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View Thread: basic C# question
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    bdesmet

    Maybe it's useful to show a more complete sample containing an event definition as well.

    Let's start with the concept of a delegate, which is an object that can point to a method with a given signature:

    delegate int BinOp(int a, int b);

    BinOp can point to any method that takes two ints and returns an int. For example:

    int Add(int a, int b) { return a + b; }

    can be pointed at by a BinOp delegate, like this:

    BinOp add = new BinOp(Add);

    or even (starting from C# 2.0):

    BinOp add = Add; //the same as the code above, just more convenient

    One can call the target method a delegate is pointing at by using regular method call syntax on the delegate instance, like this:

    add(1,2); //notice the casing of add - we're not calling Add directly but through the delegate created above

    For the following, consider a delegate defined like this:

    delegate void ChangedEventHandler(object o, ChangedEventArgs e);

    Note: there's a generic EventHandler class that provides a shortcut to create typical *EventHandler delegates.


    Now we can cook up an event using this delegate. This allows users of a class to "subscribe" to an event by pointing at a method with the appropriate signature:

    class Controller
    {
       public event ChangedEventHandler StateChanged; //events have a delegate type, in this case ChangedEventHandler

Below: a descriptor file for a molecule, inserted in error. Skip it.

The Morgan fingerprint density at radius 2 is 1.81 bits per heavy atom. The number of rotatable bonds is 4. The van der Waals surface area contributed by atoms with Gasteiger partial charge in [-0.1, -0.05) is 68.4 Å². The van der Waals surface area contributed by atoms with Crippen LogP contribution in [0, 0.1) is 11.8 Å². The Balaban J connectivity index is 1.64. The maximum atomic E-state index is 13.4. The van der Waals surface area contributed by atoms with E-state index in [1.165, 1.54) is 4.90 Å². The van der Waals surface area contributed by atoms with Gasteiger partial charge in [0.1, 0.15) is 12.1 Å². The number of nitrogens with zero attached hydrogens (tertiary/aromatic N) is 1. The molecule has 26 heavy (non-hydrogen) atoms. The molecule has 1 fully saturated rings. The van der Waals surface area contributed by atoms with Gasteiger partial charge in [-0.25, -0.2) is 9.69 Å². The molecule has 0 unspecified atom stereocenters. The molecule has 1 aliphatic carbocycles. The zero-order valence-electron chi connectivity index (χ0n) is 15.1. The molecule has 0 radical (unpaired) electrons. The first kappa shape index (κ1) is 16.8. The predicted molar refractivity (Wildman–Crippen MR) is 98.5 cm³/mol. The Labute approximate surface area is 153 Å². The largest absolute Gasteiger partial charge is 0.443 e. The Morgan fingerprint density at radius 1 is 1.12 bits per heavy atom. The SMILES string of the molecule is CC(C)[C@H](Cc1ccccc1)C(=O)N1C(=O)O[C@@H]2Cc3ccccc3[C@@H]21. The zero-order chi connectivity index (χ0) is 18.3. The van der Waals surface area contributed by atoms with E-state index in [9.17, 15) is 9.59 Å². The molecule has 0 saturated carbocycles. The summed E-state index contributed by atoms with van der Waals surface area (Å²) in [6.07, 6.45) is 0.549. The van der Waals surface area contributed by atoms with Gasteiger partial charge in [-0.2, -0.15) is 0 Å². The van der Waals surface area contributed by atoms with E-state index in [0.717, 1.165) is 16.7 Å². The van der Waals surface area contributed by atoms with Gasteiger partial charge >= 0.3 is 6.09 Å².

public void DoWork()
       {
          //do work
          if (StateChanged != null) //make sure someone has subscribed
             StateChanged(this, new ChangedEventArgs(...)); //delegate calling syntax
          //do more work
       }
    }

    This allows the user of the class to subscribe to the event like this:

    Controller ctrl = new Controller();
    ctrl.StateChanged += new ChangedEventHandler(ctrl_Changed);

    where ctrl_Changed is defined like this:

    void ctrl_Changed(object o, ChangedEventArgs e)
    {
       //do something to handle the event; o points at the object that raised the event - you can cast it back to Controller
    }

    Or, using anonymous method syntax in C# 2.0 and higher:

    Controller ctrl = new Controller();
    ctrl.StateChanged += delegate (object o, ChangedEventArgs e)
    {
       //do something to handle the event; o points at the object that raised the event - you can cast it back to Controller
    };

    Hope this helps.